There is a contemporary horror of being “left on read,” of your text message being opened but not replied to. Perceived but not acknowledged.
This feature on instant messaging apps signals that your message has been opened through a little “seen” or two check marks in the bottom corner of your screen.
It seems like an invisible, barely there feature, but the read receipt has the power to spark a variety of negative emotions. It also reveals a lot about the deepest desires of human communication and how technology changed our interactions.
A survey by Medium found that being left on read can cause fear, anxiety and feelings of rejection. Emily Balcetis, associate professor of Psychology at New York University, says people often assume they’re being deliberately ignored or might have done something wrong, instead of considering innocent explanations.
“It’s quite likely that our expectations are more negative than is really true in reality, so we set ourselves up to expect the worst, interpreting things in the worst way,” Balcetis says.
We don’t remember everything. Instead, many studies suggest the most monumental, negative and dramatic memories stick out as evidence when we explain things.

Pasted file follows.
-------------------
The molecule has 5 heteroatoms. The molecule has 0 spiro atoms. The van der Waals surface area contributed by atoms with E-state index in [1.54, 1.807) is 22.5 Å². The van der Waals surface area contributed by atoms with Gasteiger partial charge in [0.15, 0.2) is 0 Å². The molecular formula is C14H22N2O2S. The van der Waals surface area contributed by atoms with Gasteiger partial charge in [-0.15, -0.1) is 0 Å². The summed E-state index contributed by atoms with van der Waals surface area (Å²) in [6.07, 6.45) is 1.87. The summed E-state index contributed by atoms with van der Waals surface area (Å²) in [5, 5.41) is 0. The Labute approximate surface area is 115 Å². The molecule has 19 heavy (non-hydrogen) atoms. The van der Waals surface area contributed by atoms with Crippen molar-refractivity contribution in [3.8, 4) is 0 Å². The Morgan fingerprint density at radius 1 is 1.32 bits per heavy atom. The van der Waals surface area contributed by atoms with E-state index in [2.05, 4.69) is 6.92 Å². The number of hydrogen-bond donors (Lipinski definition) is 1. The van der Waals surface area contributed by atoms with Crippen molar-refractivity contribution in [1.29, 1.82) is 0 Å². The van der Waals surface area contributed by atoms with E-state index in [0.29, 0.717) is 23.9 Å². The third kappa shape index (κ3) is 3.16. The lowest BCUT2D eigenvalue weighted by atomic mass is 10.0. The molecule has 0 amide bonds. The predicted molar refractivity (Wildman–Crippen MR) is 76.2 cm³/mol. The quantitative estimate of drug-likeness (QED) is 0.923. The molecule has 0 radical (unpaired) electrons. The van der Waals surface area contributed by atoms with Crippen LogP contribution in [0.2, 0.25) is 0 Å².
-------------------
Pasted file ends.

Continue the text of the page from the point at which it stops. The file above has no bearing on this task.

“We create a whole narrative about this other person or about ourselves, that likely isn’t true and is likely harsher than reality warrants,” Balcetis says. “But that’s our reality.”
The read receipt is a digital social cue aimed at closing the distance online interaction creates. Stanley Chang, an associate professor at National Yang Ming Chiao Tung University, says face-to-face communication entails a variety of cues. Things like body language, facial expressions and the tone of your voice help us figure out how to best respond to the person we’re speaking with.
Instant messaging erases all of those factors, and the read receipt is an attempt at closing that distance. But when there’s no explanation as to why someone was left on read, the feature can paradoxically cause more misunderstanding.
“Developers try to add cues but cannot replicate the real physical cues. But these new features lead to different kinds of social cues,” Chang says. “I think people just have to interpret them differently from face-to-face cues.”